Concern about crime in county declines, survey finds More say transportation, growth are prime issue

November 03, 1996|By Edward Lee | Edward Lee,SUN STAFF

Crime continues to head the list of concerns for Anne Arundel County residents, but it's not as pressing an issue as it was six months ago.

A public opinion poll released Thursday by the Center for the Study of Local Issues at Anne Arundel Community College showed that 22 percent of 450 respondents cited crime as the most serious issue they face.

That figure represented a drop from April, when 31 percent of those surveyed selected crime.

Twenty-six percent of the respondents said they are concerned about growth and transportation, up from 18 percent last spring, said Daniel Nataf, director of the center.

"Every day, you're affected by traffic jams," he said. "But you might be affected by crime maybe once every 10 years, and that might be something like 'Someone stole my pumpkin off my porch.' "

The survey, taken Oct. 21-24, also showed that 62 percent of the respondents -- the same proportion as in April's poll -- favor a cut in the state income tax. Of those in support of a tax cut, 69 percent said they would oppose an increase in the state sales tax to make up for lost revenue, while 60 percent rejected the idea of expanding gambling.

"The attitude is that we have a bloated state government and that somewhere, we can cut some expenditures and give it back to the people," Nataf said. "The question of whether this is a realistic expectation depends on how much we're willing to sacrifice."

And in the final days before the presidential election, President Clinton has added to his lead over Republican challenger Bob Dole among residents, from four percentage points in April to 10.

About 50 percent of those surveyed favored Clinton, while 40 percent supported Dole. The rest favored Texas billionaire H. Ross Perot. The margin for error is 5 percent.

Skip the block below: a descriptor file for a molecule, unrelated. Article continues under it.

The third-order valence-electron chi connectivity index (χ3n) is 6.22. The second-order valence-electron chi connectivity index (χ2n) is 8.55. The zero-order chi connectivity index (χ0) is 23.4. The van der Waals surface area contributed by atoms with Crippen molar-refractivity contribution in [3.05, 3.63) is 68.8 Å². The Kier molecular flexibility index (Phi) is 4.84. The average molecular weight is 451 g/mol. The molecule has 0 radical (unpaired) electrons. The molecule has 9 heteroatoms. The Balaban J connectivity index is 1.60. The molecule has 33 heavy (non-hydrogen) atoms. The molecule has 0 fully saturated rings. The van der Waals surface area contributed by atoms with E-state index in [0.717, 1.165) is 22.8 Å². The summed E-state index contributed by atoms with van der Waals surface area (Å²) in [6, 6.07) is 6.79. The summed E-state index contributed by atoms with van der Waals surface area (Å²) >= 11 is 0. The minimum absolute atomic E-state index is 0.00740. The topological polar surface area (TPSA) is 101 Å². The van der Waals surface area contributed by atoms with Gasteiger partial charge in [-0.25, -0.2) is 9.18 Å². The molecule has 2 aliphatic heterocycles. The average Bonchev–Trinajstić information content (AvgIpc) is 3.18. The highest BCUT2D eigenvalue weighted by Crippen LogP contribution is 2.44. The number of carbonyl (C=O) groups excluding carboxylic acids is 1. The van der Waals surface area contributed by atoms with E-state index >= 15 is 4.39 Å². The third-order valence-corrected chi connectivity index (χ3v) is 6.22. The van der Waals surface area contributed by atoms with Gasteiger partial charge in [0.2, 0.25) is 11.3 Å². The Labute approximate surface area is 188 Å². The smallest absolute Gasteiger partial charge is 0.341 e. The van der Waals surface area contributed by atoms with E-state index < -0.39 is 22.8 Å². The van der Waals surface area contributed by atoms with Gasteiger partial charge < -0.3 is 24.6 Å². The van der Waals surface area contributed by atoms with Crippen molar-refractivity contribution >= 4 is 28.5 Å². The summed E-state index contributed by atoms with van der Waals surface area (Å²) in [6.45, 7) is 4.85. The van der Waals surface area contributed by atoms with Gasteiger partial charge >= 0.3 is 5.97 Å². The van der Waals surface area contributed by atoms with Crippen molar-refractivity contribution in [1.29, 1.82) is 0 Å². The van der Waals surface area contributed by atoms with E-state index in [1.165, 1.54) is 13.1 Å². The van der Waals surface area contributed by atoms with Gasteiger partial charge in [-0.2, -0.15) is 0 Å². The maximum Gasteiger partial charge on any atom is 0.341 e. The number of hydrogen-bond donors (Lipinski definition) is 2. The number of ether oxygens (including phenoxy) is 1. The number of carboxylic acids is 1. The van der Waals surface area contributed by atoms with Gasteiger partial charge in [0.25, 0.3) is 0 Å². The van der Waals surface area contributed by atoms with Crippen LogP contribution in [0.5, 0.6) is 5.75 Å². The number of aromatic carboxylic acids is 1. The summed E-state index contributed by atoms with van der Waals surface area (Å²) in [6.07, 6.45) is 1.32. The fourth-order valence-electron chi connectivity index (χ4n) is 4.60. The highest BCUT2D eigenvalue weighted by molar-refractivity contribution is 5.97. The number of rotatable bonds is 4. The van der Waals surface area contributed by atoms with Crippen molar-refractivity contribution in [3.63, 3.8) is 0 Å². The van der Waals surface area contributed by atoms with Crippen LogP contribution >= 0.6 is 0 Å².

Nataf attributes the shift to the defection of moderate Republicans and the decision of independents to support Clinton. The president's recent stand on crime and welfare has affected Dole's base of support, Nataf said.

"He's not able to touch on the issues of concern to that group and bring them home to him," Nataf said of Dole. "He's losing more Republicans than [former President George] Bush did four years ago."

A surprising finding was that 52 percent of those polled said they agreed with "the changes the Republicans in Congress are seeking for the country." That figure, combined with a 53 percent majority claiming they would vote for the Republican candidate in their congressional district, suggests that the public is inclined to live with a Democratic president and a Republican-controlled Congress, Nataf said.

"It's something about Clinton," he said. "They like the divided government now, and they're trying to keep it."

The survey also found that an identical number of residents -- 29 percent for each category -- cited the county's convenient location and its access to waterways as its most valuable asset. Ten percent cited the mixture of rural and suburban areas, while 5 percent mentioned "peace and quiet" and parks as the county's most desirable attributes.

Pub Date: 11/03/96

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